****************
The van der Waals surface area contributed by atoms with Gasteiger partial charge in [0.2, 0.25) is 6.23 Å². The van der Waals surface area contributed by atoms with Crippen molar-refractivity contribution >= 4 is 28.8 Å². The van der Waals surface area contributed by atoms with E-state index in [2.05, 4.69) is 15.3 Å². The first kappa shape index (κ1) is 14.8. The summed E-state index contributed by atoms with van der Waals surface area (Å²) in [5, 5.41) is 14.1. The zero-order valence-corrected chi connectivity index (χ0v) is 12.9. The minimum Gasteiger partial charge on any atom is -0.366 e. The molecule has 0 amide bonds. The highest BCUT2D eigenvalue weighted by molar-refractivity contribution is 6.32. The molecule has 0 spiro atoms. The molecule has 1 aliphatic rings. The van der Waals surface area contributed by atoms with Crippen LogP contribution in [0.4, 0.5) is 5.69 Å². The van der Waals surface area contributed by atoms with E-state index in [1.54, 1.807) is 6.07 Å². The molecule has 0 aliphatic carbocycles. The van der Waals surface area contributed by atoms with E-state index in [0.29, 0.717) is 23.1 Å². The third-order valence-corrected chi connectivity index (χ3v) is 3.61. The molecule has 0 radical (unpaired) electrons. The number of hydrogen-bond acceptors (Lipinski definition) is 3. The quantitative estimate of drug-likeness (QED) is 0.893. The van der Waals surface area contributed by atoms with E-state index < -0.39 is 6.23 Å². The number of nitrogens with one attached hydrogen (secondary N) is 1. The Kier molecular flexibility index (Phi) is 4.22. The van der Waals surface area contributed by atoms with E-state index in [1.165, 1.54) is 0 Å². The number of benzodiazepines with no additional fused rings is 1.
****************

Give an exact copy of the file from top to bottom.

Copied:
The van der Waals surface area contributed by atoms with Gasteiger partial charge in [0.2, 0.25) is 6.23 Å². The van der Waals surface area contributed by atoms with Crippen molar-refractivity contribution >= 4 is 28.8 Å². The van der Waals surface area contributed by atoms with E-state index in [2.05, 4.69) is 15.3 Å². The first kappa shape index (κ1) is 14.8. The summed E-state index contributed by atoms with van der Waals surface area (Å²) in [5, 5.41) is 14.1. The zero-order valence-corrected chi connectivity index (χ0v) is 12.9. The minimum Gasteiger partial charge on any atom is -0.366 e. The molecule has 0 amide bonds. The highest BCUT2D eigenvalue weighted by molar-refractivity contribution is 6.32. The molecule has 0 spiro atoms. The molecule has 1 aliphatic rings. The van der Waals surface area contributed by atoms with Crippen LogP contribution in [0.4, 0.5) is 5.69 Å². The van der Waals surface area contributed by atoms with E-state index in [1.54, 1.807) is 6.07 Å². The molecule has 0 aliphatic carbocycles. The van der Waals surface area contributed by atoms with E-state index in [0.29, 0.717) is 23.1 Å². The third-order valence-corrected chi connectivity index (χ3v) is 3.61. The molecule has 0 radical (unpaired) electrons. The number of hydrogen-bond acceptors (Lipinski definition) is 3. The quantitative estimate of drug-likeness (QED) is 0.893. The van der Waals surface area contributed by atoms with E-state index < -0.39 is 6.23 Å². The number of nitrogens with one attached hydrogen (secondary N) is 1. The Kier molecular flexibility index (Phi) is 4.22. The van der Waals surface area contributed by atoms with E-state index in [1.165, 1.54) is 0 Å². The number of benzodiazepines with no additional fused rings is 1.